Friday 28 October 2016

Niamh: Briggs: We can become the first host nation to win the World Cup

Published 14/05/2015 | 02:30

Captain Niamh Briggs believes the Ireland women's rugby team have a chance of winning the 2017 World Cup
Captain Niamh Briggs believes the Ireland women's rugby team have a chance of winning the 2017 World Cup

Ireland women's rugby captain Niamh Briggs believes that her side have what it takes to win the 2017 World Cup after it was announced that the tournament will be held on these shores for the first time.

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A host nation has never won the women's World Cup but the goal-kicking full-back is adamant that Ireland have what it takes to buck the trend.

"I'm a very ambitious and driven person. I want to win every time I play. I know in the grand scheme of things, it's a very idealistic point of view but every time I go out on the pitch, I believe we can win," Briggs said.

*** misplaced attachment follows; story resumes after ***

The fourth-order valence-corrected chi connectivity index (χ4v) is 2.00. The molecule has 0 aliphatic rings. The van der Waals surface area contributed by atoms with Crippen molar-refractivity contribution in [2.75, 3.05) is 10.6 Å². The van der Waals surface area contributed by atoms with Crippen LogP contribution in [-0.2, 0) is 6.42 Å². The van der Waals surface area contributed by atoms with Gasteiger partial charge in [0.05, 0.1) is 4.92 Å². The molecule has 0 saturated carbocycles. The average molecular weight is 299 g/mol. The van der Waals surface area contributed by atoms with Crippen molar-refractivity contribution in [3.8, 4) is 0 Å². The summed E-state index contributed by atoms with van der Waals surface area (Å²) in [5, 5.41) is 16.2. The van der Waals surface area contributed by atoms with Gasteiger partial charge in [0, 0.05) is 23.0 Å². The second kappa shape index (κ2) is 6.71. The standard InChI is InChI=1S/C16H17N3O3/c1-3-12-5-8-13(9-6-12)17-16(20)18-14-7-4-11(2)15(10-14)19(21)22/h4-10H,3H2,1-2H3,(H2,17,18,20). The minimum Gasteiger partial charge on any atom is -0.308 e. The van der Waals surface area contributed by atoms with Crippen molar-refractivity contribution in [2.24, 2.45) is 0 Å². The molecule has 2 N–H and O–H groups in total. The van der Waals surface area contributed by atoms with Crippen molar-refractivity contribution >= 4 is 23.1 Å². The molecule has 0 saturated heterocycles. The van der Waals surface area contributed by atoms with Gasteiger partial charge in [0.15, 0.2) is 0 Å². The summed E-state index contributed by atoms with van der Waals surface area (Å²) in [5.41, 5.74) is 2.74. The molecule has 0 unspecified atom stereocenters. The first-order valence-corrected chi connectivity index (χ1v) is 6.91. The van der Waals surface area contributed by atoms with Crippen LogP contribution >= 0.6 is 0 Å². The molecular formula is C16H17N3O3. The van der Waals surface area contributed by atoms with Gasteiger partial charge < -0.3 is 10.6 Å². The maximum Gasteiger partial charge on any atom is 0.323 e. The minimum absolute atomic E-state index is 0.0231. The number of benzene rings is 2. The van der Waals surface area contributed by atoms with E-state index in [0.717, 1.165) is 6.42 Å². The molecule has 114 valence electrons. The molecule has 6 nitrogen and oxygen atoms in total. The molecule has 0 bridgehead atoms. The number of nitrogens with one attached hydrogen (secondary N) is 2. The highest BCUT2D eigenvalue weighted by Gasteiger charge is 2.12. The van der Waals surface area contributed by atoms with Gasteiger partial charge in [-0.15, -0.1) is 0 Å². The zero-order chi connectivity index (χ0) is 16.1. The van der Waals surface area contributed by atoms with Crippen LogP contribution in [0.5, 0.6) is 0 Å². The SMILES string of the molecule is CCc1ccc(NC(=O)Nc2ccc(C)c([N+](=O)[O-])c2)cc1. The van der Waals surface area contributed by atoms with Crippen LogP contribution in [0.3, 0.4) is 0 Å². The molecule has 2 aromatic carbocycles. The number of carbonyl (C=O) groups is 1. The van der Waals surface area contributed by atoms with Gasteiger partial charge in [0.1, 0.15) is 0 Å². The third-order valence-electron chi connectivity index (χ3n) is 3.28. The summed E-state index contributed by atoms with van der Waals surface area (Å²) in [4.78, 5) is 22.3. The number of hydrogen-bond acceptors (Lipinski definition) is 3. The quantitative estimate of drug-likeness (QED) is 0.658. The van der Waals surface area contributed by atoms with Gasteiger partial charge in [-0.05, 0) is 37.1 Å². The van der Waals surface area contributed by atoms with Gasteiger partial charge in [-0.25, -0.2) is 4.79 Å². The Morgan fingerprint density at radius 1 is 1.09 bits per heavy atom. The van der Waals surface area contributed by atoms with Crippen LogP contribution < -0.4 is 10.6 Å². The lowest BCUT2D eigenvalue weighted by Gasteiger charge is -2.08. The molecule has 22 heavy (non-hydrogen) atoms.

"We've got to develop as many new players as possible in the next couple of years to get them up to international standard and then I don't see any reason why we can't (win it)."

Plans are in place to make Donnybrook Ireland's permanent home ground after floodlight failure in the Six Nations defeat to France at Ashbourne earlier this year signalled the time to move on.

Briggs and her coach Tom Tierney are both hopeful that Test games will be created for the women's team in order to match their closest rivals.

Ireland currently play just five Six Nations games per year but on the back of yesterday's announcement, they are eager to add to that "if financially possible".

IRFU chief executive Philip Browne welcomed the news and maintained that a positive tournament in 2017 would create the platform for a successful bid for the men's World Cup in 2023.

"We'll obviously be judged on our performance in 2017 but at the end of the day, it's a statement of intent on our part," Browne commented.

"It shows we're willing to support World Rugby and its international programme and it also demonstrates that we're a 32-county sport - we can operate across the border as a single unit."

Irish Independent

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